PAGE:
6. Molasses


Molasses, a by-product of sugar extraction, is probably best known in the US as a sweetener in festive treats such as gingerbread. But it has a much wider range of uses, for example as a glaze for grilled meats or an Asian-style marinade. And did you know that molasses is a mineral powerhouse, packed with magnesium, iron, manganese, and potassium? A teaspoon will go a long way in your coffee!

5. Bones

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Given the easy availability of ready made stocks, it’s a shame people have forgotten that homemade stock not only tastes better, but is also pretty easy to make. Just don’t throw out your leftover bones! Rather, simply simmer them with leftover vegetable cuttings and your preferred seasonings—the result will beat a store-bought stock any day.

4. Corn syrup

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Corn syrup has attracted a bad reputation because of the high-fructose version, which is added excessively to all sorts of processed food. But old-fashioned corn syrup shouldn’t be overlooked, and indeed is essential for recreating various classics, not least pecan pie. Use it as well in homemade caramels, frosting, and no-bake cookies.

3. Lard


You’re never going to recapture the flavor of Grandma’s cooking unless you get over your fear of lard, as pig fat is known. Because that’s what she was using—not vegetable shortening; not even butter—for that moist yet flaky pie crust you hankered for. Besides, medical opinion on animal fat is changing for the better, so go ahead and live a little!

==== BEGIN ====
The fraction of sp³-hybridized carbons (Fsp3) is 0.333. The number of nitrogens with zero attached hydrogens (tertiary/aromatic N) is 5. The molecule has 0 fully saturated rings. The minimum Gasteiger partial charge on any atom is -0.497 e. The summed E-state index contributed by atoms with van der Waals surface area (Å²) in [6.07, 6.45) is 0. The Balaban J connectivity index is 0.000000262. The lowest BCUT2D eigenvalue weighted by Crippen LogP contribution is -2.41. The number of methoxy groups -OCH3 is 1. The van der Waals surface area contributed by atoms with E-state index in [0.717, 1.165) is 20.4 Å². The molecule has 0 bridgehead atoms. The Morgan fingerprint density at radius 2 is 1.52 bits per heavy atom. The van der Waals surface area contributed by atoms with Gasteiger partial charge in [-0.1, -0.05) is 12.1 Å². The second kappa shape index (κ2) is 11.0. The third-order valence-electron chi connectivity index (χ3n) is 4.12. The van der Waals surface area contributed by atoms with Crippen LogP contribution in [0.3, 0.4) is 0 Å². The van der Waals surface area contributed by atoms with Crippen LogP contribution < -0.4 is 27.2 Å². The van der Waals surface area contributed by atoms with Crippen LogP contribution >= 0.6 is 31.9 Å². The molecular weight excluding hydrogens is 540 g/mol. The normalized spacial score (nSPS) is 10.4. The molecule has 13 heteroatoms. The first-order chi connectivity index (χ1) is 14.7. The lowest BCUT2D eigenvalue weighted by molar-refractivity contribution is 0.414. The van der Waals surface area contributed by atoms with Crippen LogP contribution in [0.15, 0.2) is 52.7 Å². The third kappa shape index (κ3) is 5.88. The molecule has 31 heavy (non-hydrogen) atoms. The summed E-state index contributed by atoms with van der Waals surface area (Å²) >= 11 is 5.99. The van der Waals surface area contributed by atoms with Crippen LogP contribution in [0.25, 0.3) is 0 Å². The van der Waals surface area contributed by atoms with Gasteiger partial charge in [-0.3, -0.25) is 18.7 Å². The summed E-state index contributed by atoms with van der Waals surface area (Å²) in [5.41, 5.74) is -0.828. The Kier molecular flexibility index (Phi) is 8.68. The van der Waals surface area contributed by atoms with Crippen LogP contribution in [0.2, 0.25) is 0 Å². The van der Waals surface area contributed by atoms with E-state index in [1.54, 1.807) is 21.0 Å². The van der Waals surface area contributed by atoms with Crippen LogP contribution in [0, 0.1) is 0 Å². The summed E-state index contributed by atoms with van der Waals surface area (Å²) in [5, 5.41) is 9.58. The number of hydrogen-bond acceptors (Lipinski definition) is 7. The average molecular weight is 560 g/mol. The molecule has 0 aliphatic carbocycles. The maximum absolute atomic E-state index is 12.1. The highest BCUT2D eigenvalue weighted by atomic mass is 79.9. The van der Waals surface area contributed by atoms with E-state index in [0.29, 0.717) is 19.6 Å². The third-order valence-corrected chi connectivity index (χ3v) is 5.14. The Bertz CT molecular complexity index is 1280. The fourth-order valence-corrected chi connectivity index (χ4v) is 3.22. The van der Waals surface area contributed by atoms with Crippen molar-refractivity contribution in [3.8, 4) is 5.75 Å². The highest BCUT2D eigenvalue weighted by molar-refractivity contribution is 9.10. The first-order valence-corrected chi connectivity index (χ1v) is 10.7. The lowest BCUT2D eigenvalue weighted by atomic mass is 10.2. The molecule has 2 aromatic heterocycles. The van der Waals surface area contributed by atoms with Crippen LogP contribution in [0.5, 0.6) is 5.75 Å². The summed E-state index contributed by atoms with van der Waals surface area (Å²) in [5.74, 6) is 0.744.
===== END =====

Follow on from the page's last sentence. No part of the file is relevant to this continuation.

2. Extract flavors


Extracts are concentrated distillations derived from various food sources, for example, orange rinds or vanilla pods. For some reason, extracts have become viewed as a less “authentic” flavorings, as opposed to simply adding the source ingredients themselves. But any seasoned baker will tell you that extracts are the key to a consistently tasty cake!

1. Organ meat


Once upon a time, our forebears didn’t let any part of an animal go to waste. And why would they? Organ meats, especially liver and kidneys, are known as “nature’s multivitamins,” being packed with far more nutrients than muscle meats. A single-serve of liver, for example, provides almost a week’s worth of vitamins A and B12. A little organ meat will add richness to stuffing or a pie. You could even try cooking a real blast from the past: liver and onions!